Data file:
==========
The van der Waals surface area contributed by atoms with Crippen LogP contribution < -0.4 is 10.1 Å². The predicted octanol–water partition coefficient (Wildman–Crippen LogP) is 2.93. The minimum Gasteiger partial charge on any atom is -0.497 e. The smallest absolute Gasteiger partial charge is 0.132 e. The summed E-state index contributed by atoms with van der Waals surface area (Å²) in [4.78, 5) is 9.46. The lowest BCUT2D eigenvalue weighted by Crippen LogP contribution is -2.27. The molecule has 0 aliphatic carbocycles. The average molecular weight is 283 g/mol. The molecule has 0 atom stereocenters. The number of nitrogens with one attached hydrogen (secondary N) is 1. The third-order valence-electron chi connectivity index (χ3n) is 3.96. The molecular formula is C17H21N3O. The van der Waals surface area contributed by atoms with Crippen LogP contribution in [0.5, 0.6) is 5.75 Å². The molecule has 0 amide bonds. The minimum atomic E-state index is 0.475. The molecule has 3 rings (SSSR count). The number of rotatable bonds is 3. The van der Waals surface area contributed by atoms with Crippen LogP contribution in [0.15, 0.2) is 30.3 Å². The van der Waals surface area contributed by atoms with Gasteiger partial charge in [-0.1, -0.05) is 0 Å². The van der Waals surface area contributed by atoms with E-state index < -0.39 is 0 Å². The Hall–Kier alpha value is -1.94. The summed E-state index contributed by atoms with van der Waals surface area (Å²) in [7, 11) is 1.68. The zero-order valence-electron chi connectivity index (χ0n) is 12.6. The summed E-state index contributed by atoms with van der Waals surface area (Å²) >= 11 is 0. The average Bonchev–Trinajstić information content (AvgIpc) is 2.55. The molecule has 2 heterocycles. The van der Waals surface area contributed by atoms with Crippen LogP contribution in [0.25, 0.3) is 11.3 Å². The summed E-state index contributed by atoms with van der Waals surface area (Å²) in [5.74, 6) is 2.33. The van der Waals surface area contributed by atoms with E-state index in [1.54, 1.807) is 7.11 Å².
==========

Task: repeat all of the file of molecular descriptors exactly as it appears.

The van der Waals surface area contributed by atoms with Crippen LogP contribution < -0.4 is 10.1 Å². The predicted octanol–water partition coefficient (Wildman–Crippen LogP) is 2.93. The minimum Gasteiger partial charge on any atom is -0.497 e. The smallest absolute Gasteiger partial charge is 0.132 e. The summed E-state index contributed by atoms with van der Waals surface area (Å²) in [4.78, 5) is 9.46. The lowest BCUT2D eigenvalue weighted by Crippen LogP contribution is -2.27. The molecule has 0 aliphatic carbocycles. The average molecular weight is 283 g/mol. The molecule has 0 atom stereocenters. The number of nitrogens with one attached hydrogen (secondary N) is 1. The third-order valence-electron chi connectivity index (χ3n) is 3.96. The molecular formula is C17H21N3O. The van der Waals surface area contributed by atoms with Crippen LogP contribution in [0.5, 0.6) is 5.75 Å². The molecule has 0 amide bonds. The minimum atomic E-state index is 0.475. The molecule has 3 rings (SSSR count). The number of rotatable bonds is 3. The van der Waals surface area contributed by atoms with Crippen LogP contribution in [0.15, 0.2) is 30.3 Å². The van der Waals surface area contributed by atoms with Gasteiger partial charge in [-0.1, -0.05) is 0 Å². The van der Waals surface area contributed by atoms with E-state index < -0.39 is 0 Å². The Hall–Kier alpha value is -1.94. The summed E-state index contributed by atoms with van der Waals surface area (Å²) in [7, 11) is 1.68. The zero-order valence-electron chi connectivity index (χ0n) is 12.6. The summed E-state index contributed by atoms with van der Waals surface area (Å²) >= 11 is 0. The average Bonchev–Trinajstić information content (AvgIpc) is 2.55. The molecule has 2 heterocycles. The van der Waals surface area contributed by atoms with Crippen LogP contribution in [0.25, 0.3) is 11.3 Å². The summed E-state index contributed by atoms with van der Waals surface area (Å²) in [5.74, 6) is 2.33. The van der Waals surface area contributed by atoms with E-state index in [1.54, 1.807) is 7.11 Å².